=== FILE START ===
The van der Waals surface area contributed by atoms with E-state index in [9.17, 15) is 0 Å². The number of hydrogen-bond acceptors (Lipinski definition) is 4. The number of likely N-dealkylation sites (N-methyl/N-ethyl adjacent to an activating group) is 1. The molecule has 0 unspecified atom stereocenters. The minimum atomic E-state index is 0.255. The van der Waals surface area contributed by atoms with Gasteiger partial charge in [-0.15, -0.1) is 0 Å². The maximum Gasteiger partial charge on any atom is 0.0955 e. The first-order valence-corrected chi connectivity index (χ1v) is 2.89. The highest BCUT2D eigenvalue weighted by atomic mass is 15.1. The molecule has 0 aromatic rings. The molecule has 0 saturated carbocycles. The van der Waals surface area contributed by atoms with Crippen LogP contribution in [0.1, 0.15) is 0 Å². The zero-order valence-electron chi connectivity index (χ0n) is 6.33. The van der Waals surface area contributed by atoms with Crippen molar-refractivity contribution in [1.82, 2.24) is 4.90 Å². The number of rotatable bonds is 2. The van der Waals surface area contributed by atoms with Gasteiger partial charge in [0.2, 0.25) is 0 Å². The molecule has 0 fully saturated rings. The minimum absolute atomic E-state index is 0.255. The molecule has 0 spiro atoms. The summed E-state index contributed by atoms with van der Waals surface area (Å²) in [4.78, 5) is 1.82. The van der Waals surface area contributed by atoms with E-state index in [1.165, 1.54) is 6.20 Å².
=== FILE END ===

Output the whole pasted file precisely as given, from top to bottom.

The van der Waals surface area contributed by atoms with E-state index in [9.17, 15) is 0 Å². The number of hydrogen-bond acceptors (Lipinski definition) is 4. The number of likely N-dealkylation sites (N-methyl/N-ethyl adjacent to an activating group) is 1. The molecule has 0 unspecified atom stereocenters. The minimum atomic E-state index is 0.255. The van der Waals surface area contributed by atoms with Gasteiger partial charge in [-0.15, -0.1) is 0 Å². The maximum Gasteiger partial charge on any atom is 0.0955 e. The first-order valence-corrected chi connectivity index (χ1v) is 2.89. The highest BCUT2D eigenvalue weighted by atomic mass is 15.1. The molecule has 0 aromatic rings. The molecule has 0 saturated carbocycles. The van der Waals surface area contributed by atoms with Crippen LogP contribution in [0.1, 0.15) is 0 Å². The zero-order valence-electron chi connectivity index (χ0n) is 6.33. The van der Waals surface area contributed by atoms with Crippen molar-refractivity contribution in [1.82, 2.24) is 4.90 Å². The number of rotatable bonds is 2. The van der Waals surface area contributed by atoms with Gasteiger partial charge in [0.2, 0.25) is 0 Å². The molecule has 0 fully saturated rings. The minimum absolute atomic E-state index is 0.255. The molecule has 0 spiro atoms. The summed E-state index contributed by atoms with van der Waals surface area (Å²) in [4.78, 5) is 1.82. The van der Waals surface area contributed by atoms with E-state index in [1.165, 1.54) is 6.20 Å².